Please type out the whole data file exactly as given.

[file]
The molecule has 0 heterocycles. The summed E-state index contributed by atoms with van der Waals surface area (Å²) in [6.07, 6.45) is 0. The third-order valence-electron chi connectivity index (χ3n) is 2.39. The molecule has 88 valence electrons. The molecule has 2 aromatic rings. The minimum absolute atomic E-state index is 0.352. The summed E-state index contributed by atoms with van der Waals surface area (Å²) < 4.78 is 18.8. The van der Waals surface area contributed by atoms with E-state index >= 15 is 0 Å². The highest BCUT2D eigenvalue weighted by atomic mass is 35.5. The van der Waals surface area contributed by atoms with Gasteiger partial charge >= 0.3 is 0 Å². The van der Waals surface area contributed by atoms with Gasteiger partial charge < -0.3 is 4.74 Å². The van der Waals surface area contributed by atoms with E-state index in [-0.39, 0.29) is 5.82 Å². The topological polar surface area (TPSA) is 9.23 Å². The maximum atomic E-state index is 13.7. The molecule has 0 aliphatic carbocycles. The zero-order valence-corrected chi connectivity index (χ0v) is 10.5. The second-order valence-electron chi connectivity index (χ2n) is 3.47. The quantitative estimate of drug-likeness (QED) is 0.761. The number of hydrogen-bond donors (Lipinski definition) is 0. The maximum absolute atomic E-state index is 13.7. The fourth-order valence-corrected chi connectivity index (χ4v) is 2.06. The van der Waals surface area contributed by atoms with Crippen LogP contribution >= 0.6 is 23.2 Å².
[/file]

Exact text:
The molecule has 0 heterocycles. The summed E-state index contributed by atoms with van der Waals surface area (Å²) in [6.07, 6.45) is 0. The third-order valence-electron chi connectivity index (χ3n) is 2.39. The molecule has 88 valence electrons. The molecule has 2 aromatic rings. The minimum absolute atomic E-state index is 0.352. The summed E-state index contributed by atoms with van der Waals surface area (Å²) < 4.78 is 18.8. The van der Waals surface area contributed by atoms with E-state index >= 15 is 0 Å². The highest BCUT2D eigenvalue weighted by atomic mass is 35.5. The van der Waals surface area contributed by atoms with Gasteiger partial charge >= 0.3 is 0 Å². The van der Waals surface area contributed by atoms with Gasteiger partial charge < -0.3 is 4.74 Å². The van der Waals surface area contributed by atoms with E-state index in [-0.39, 0.29) is 5.82 Å². The topological polar surface area (TPSA) is 9.23 Å². The maximum atomic E-state index is 13.7. The molecule has 0 aliphatic carbocycles. The zero-order valence-corrected chi connectivity index (χ0v) is 10.5. The second-order valence-electron chi connectivity index (χ2n) is 3.47. The quantitative estimate of drug-likeness (QED) is 0.761. The number of hydrogen-bond donors (Lipinski definition) is 0. The maximum absolute atomic E-state index is 13.7. The fourth-order valence-corrected chi connectivity index (χ4v) is 2.06. The van der Waals surface area contributed by atoms with Crippen LogP contribution >= 0.6 is 23.2 Å².